Frequency effects in children’s syntactic and morphological development

Frequency effects in children’s syntactic and morphological development


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Book Chapter


Chapter 8 in Time and again: Theoretical perspectives on formal linguistics, edited by William D. Lewis, Simin Karimi, Heidi Harley, Scott O. Farrar.

Chapter abstract:

We have long loved Langendoen (1970) — a paper on the theoretical justification of “transformations, their effects on the structure of sentences, and the conditions under which they are optional or obligatory” (p. 102). In that paper, Langendoen argued that acceptability and grammaticality are “partially independent [and] partially dependent notions” (p. 103). We are struck by the implications of this contrast for language learning. If the learner’s grammar is a set of probabilistic patterns and not (also or instead) a set of grammatical rules, one might expect high frequency elements to be ‘grammatical’ and low frequency elements to be ‘ungrammatical.’ In other words, grammaticality and acceptability should be similar if frequency is the determining factor. But Langendoen (1970) hypothesized that grammatical competence contributes to grammaticality while processing factors contribute to acceptability. Our research shows clearer effects of frequency on the latter than the on former and thus relates to Langendoen’s observation.This chapter explores the role of frequency in children’s syntactic and morphophonological development. One study compares relative clauses involving different extraction sites, which constructions vary considerably in their frequency of occurrence. Children’s production of these relatives suggests that frequency affects sentence planning, but their judgments of the same relatives are out of synchrony with the frequency rates. The other study presented here concerns the a and an forms of the indefinite article, which distinction is acquired relatively late even though the forms occur frequently. These studies show that frequency cannot be the whole story. We conclude that children’s mastery of a system of rules proceeds — at least to some extent — independently of frequency patterns in the input.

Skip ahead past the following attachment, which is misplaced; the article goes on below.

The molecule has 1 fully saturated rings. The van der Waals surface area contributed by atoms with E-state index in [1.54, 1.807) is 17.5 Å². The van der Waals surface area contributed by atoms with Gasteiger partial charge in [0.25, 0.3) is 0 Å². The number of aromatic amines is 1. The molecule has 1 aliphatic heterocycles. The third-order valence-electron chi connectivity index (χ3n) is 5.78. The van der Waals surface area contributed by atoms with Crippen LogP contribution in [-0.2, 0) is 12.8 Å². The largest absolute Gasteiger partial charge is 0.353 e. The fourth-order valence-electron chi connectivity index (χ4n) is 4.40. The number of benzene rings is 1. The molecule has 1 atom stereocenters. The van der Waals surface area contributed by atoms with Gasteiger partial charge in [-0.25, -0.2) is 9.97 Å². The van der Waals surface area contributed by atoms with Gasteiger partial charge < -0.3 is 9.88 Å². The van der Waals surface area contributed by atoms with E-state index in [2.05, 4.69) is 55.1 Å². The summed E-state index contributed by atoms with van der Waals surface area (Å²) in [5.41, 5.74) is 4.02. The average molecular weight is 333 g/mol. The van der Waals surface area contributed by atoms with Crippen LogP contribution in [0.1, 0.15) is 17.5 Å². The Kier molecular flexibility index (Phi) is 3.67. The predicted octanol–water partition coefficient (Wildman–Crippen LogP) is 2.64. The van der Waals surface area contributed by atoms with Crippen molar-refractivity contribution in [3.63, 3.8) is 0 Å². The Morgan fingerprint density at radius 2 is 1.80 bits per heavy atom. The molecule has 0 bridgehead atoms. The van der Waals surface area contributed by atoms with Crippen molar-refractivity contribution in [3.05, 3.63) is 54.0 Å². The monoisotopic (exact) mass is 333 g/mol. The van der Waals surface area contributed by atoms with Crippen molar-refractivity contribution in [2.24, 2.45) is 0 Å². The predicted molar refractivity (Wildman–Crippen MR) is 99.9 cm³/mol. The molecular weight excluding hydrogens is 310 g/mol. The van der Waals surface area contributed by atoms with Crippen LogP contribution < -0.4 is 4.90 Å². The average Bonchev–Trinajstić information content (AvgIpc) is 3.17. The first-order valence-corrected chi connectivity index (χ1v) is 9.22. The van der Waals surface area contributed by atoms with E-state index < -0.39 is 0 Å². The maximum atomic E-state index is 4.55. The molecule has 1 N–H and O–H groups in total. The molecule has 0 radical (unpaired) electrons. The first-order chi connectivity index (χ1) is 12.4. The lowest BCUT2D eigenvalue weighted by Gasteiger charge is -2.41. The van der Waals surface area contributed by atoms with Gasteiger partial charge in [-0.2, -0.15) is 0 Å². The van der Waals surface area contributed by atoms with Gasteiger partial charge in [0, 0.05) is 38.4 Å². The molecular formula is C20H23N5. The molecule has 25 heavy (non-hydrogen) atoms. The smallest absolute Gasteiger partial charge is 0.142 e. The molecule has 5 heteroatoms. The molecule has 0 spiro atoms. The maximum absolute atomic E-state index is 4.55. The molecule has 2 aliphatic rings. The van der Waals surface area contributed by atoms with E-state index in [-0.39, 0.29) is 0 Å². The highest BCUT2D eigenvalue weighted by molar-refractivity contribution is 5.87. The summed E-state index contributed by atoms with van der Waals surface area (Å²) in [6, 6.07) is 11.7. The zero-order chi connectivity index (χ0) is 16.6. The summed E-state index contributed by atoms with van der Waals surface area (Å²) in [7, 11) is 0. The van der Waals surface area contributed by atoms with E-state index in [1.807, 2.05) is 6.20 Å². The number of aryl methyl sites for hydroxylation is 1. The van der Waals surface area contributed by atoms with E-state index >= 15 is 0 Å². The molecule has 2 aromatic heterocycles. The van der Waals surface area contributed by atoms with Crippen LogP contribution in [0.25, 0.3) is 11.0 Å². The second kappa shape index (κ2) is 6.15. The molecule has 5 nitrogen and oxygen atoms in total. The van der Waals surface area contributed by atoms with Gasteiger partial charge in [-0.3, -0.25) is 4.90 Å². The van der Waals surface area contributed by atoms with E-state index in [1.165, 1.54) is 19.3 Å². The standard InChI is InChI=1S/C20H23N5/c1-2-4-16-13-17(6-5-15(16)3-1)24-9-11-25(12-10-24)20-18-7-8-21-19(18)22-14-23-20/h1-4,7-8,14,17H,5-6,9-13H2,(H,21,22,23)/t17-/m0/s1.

Book description:

This volume is a collection of papers that highlights some recurring themes that have surfaced in the generative tradition in linguistics over the past 40 years. The volume is more than a historical take on a theoretical tradition; rather, it is also a "compass" pointing to exciting new empirical directions inspired by generative theory. In fact, the papers show a progression from core theoretical concerns to data-driven experimental investigation and can be divided roughly into two categories: those that follow a syntactic and theoretical course, and those that follow an experimental or applied path. Many of the papers revisit long-standing or recurring themes in the generative tradition, some of which seek experimental validation or refutation. The merger of theoretical and experimental concerns makes this volume stand out, but it is also forward looking in that it addresses the recent concerns of the creation and consumption of data across the discipline.



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John Benjamins


In honor of D. Terence Langendoen.

Frequency effects in children’s syntactic and morphological development

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